Enjoying nature and the outdoors with a family member with dementia
Being out in nature and sharing activity outside is something which brings immediate benefits to people living with dementia and we believe is a crucial part of “living well”. The outdoors is the original multi-sensory environment and we don’t need to be taught or learn how to connect with it. It is free and on our doorstep our entire lives, regardless of where we live.
As little as five minutes out in nature – often referred to as a “dose of nature” (Barton and Pretty, 2010) – can offer clear benefits for a wide variety of people including improved self-esteem and improved mood.
Green exercise can enable those living with dementia to feel well and experience a “dampening down” or absence of their dementia-related symptoms. In fact, the simple act of walking is important for all of us to feel well, forget about our illnesses or troubles and remain active.
Regular contact with nature and the outdoors, and the stimulation provided with each season, can help a person with dementia orientate themselves in time and place which is calming and can reduce confusion and frustration. It is also an ideal way that families can spend time together with their loved ones, reconnect and manage their own health and wellbeing.
Many family carers that support someone living with dementia may not have good health themselves. Changes in their normal activities can negatively impact on their wellbeing and physical health and lead to increasing isolation. By participating in outdoor activities they too can live well and add structure to their lives in the form of regular pastimes.
So in what ways can you enjoy spending time together?
Many organisations across the UK run healthy walk schemes including walks specifically for those living with dementia.They are free to attend but individuals should come with a carer or someone who knows them well.
The walks tend to be suitable for people of all abilities and take place on wheelchair-friendly paths. Most last about an hour and involve walking, chatting, reminiscing and appreciating nature. People often stay for refreshments afterwards, so why not take a picnic lunch with you to make the most of this time outside?
Dementia Adventure runs a number of schemes across the country and is working with organisations like Age UK, Wildlife Trusts and some local authorities to deliver more. Alternatively visit www.walkingforhealth.org.uk to find an activity local to you – if it’s not listed as “dementia-friendly”, it is always worth talking to the local organiser to see if they can accommodate you.
“We don’t usually get much response from the resident but he seemed to come alive on this visit”
Care Home staff feedback from a local walk organised by Dementia Adventure
Visiting your local park is still a great option as there are a number of things you can do yourselves that can be shared and enjoyed once you return home such as taking photos of the person with dementia out in nature or capturing their thoughts about the experience either through film or by recording their voice (using a smartphone is ideal). Collect souvenirs such as pine cones, leaves or grasses, as natural physical reminders or note the sightings of trees, flowers, birds and animals as these can often trigger memories or personal connections.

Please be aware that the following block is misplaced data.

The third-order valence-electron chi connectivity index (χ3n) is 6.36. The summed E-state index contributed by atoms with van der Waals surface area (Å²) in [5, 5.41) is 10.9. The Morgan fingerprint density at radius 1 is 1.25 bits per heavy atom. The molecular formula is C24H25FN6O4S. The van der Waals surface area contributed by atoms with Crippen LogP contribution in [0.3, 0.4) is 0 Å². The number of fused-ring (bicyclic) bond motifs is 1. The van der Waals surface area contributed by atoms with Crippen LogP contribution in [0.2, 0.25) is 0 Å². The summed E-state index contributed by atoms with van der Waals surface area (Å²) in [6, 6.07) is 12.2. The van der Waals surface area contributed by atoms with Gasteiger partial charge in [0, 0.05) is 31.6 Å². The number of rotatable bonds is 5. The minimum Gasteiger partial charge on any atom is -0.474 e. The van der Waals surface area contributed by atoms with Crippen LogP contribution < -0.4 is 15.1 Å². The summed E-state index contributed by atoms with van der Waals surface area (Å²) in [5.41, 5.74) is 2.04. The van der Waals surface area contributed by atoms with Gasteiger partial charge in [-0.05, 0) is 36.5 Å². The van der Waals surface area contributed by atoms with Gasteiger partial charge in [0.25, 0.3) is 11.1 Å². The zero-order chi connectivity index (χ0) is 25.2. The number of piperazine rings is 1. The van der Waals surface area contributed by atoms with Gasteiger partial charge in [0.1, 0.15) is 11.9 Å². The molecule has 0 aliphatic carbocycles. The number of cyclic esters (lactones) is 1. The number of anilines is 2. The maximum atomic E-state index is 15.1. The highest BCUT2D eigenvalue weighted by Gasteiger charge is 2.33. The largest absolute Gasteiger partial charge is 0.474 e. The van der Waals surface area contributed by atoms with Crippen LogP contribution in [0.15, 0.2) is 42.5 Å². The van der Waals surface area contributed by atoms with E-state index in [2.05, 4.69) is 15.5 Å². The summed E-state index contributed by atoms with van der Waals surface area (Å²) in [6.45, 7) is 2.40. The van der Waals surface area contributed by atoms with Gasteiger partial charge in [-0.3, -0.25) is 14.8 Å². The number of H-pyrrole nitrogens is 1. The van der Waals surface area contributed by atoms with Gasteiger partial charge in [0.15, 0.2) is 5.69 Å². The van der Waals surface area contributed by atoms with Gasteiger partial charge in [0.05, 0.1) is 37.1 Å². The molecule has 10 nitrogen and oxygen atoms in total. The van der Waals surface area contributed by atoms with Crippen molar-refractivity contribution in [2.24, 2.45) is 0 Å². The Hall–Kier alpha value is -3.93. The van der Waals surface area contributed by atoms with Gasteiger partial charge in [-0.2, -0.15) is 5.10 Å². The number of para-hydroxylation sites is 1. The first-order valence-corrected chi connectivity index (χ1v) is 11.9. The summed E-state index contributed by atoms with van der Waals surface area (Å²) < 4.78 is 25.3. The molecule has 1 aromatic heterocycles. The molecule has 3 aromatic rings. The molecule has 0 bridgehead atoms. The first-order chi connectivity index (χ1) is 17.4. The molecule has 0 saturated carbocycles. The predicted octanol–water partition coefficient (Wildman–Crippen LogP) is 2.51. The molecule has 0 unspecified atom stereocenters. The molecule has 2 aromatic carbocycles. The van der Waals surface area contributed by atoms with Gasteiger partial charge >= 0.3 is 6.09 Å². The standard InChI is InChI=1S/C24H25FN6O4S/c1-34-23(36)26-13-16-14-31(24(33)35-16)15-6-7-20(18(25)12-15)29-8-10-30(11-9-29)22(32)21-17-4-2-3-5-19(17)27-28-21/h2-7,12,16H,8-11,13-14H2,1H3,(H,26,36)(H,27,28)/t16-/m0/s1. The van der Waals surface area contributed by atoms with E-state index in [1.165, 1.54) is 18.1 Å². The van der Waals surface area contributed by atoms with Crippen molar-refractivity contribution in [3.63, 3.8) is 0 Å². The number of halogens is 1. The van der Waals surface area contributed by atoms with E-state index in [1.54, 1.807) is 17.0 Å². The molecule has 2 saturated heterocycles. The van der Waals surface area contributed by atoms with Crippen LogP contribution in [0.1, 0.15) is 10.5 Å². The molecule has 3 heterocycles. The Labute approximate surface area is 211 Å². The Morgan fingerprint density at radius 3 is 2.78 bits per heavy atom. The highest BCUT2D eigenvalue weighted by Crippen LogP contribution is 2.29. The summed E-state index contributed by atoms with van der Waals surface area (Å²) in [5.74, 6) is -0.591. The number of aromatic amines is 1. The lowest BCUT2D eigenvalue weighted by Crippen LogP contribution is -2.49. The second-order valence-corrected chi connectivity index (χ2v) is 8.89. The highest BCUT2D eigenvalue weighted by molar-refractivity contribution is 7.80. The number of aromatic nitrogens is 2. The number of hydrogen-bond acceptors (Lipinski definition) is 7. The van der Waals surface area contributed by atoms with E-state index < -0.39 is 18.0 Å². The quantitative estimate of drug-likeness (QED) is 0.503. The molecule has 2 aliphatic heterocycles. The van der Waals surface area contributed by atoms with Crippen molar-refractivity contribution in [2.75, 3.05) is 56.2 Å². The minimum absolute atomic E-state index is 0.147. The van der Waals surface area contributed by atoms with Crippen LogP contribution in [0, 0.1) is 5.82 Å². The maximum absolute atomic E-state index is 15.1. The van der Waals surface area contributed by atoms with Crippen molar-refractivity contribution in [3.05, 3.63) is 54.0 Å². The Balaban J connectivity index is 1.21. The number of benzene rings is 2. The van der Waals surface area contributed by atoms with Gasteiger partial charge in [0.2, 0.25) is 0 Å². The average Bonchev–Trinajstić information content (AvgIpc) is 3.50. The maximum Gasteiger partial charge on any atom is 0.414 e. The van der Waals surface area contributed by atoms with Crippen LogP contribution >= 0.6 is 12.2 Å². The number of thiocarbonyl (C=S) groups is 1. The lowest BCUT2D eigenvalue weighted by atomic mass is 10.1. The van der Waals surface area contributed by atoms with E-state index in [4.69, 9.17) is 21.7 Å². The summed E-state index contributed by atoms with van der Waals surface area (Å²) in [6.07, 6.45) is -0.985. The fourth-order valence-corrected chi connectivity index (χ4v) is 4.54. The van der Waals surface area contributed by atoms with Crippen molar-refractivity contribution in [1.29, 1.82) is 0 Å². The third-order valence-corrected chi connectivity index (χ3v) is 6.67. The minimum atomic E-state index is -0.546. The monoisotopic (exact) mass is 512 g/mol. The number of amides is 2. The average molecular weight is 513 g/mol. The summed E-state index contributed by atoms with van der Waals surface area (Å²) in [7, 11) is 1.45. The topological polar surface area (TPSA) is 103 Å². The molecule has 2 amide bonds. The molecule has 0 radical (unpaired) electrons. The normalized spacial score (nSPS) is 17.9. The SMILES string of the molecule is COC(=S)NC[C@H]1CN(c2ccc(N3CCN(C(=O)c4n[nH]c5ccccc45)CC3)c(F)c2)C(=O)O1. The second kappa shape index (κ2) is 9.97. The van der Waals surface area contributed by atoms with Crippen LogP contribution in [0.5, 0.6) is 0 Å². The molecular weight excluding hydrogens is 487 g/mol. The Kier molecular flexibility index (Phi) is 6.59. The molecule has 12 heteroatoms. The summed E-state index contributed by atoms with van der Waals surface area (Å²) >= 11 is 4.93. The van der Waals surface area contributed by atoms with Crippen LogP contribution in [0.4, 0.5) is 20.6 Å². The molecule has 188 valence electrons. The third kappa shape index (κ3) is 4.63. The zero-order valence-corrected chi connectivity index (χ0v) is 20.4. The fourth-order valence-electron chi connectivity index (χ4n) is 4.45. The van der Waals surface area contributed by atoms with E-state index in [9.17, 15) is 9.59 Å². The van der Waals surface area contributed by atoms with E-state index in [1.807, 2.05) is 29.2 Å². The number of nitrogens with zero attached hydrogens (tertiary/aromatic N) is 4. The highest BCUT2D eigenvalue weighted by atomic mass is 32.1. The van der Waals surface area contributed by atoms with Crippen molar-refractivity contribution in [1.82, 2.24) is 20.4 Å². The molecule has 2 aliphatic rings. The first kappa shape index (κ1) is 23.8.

If an outing is too much to handle logistically, then don’t forget that you can do all these activities within a garden space providing just as much enjoyment for all involved.
Bring the outdoors, indoors
For those who are less able to go outside, you can bring nature indoors instead.
For instance, what can you see from the window? Move their bed or chair to get a better view, if needed. Even if it’s a blank wall you can add some interest and movement such placing a bird feeder, a hanging basket, or planting an outdoor tub.
If they can’t see outside, position a plant in view with a nice smell or foliage or even a picture of an outdoors place they would like to visit.
Nature Boxes: Put together a simple box containing a mixture of sensory items related to nature or the outdoors as a focus for talking and sharing memories. The different objects can be used to find out what your family member enjoys doing outdoors. They can also be used as a talking point to encourage and inspire you to visit places where there are things they might like to see or do.
Nature-themed arts and crafts: You could, for example, make a bird-box – Easy-to-assemble kits can be bought from craft stores or online. You can then paint it and talk about the birds that may use it. Do hang the box in a place where it can be viewed from indoors.
Growing things indoors: Plants of all types provide clues to seasons, whether it’s the time of year they are planted or in full bloom, or when they have distinctive seeds or fruits. Use plant-based activities throughout the year to help them relate to a time period or season, or to help trigger memories.
People living with dementia and their carers can often feel that sharing a holiday with each other is something that can no longer be achievable.